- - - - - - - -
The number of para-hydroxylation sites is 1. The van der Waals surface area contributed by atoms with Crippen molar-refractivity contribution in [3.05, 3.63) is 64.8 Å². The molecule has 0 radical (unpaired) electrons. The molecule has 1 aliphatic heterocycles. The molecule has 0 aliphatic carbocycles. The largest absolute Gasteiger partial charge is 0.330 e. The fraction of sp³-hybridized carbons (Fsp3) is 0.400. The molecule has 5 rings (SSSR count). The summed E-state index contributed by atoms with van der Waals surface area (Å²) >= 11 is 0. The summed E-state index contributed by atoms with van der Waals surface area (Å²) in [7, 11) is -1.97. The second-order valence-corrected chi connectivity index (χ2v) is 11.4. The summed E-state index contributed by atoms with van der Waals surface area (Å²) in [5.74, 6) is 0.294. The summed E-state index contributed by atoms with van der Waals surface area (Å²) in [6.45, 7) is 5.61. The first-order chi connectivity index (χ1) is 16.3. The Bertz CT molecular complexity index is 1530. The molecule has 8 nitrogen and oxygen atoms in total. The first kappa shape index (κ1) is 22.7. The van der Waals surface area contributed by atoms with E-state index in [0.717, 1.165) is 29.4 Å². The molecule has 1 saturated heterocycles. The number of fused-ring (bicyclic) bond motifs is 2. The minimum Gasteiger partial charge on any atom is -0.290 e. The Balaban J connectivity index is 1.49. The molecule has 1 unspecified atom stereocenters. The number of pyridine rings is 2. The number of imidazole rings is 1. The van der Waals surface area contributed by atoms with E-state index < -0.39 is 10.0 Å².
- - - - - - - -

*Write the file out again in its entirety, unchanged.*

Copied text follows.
The number of para-hydroxylation sites is 1. The van der Waals surface area contributed by atoms with Crippen molar-refractivity contribution in [3.05, 3.63) is 64.8 Å². The molecule has 0 radical (unpaired) electrons. The molecule has 1 aliphatic heterocycles. The molecule has 0 aliphatic carbocycles. The largest absolute Gasteiger partial charge is 0.330 e. The fraction of sp³-hybridized carbons (Fsp3) is 0.400. The molecule has 5 rings (SSSR count). The summed E-state index contributed by atoms with van der Waals surface area (Å²) >= 11 is 0. The summed E-state index contributed by atoms with van der Waals surface area (Å²) in [7, 11) is -1.97. The second-order valence-corrected chi connectivity index (χ2v) is 11.4. The summed E-state index contributed by atoms with van der Waals surface area (Å²) in [5.74, 6) is 0.294. The summed E-state index contributed by atoms with van der Waals surface area (Å²) in [6.45, 7) is 5.61. The first-order chi connectivity index (χ1) is 16.3. The Bertz CT molecular complexity index is 1530. The molecule has 8 nitrogen and oxygen atoms in total. The first kappa shape index (κ1) is 22.7. The van der Waals surface area contributed by atoms with E-state index in [0.717, 1.165) is 29.4 Å². The molecule has 1 saturated heterocycles. The number of fused-ring (bicyclic) bond motifs is 2. The minimum Gasteiger partial charge on any atom is -0.290 e. The Balaban J connectivity index is 1.49. The molecule has 1 unspecified atom stereocenters. The number of pyridine rings is 2. The number of imidazole rings is 1. The van der Waals surface area contributed by atoms with E-state index < -0.39 is 10.0 Å².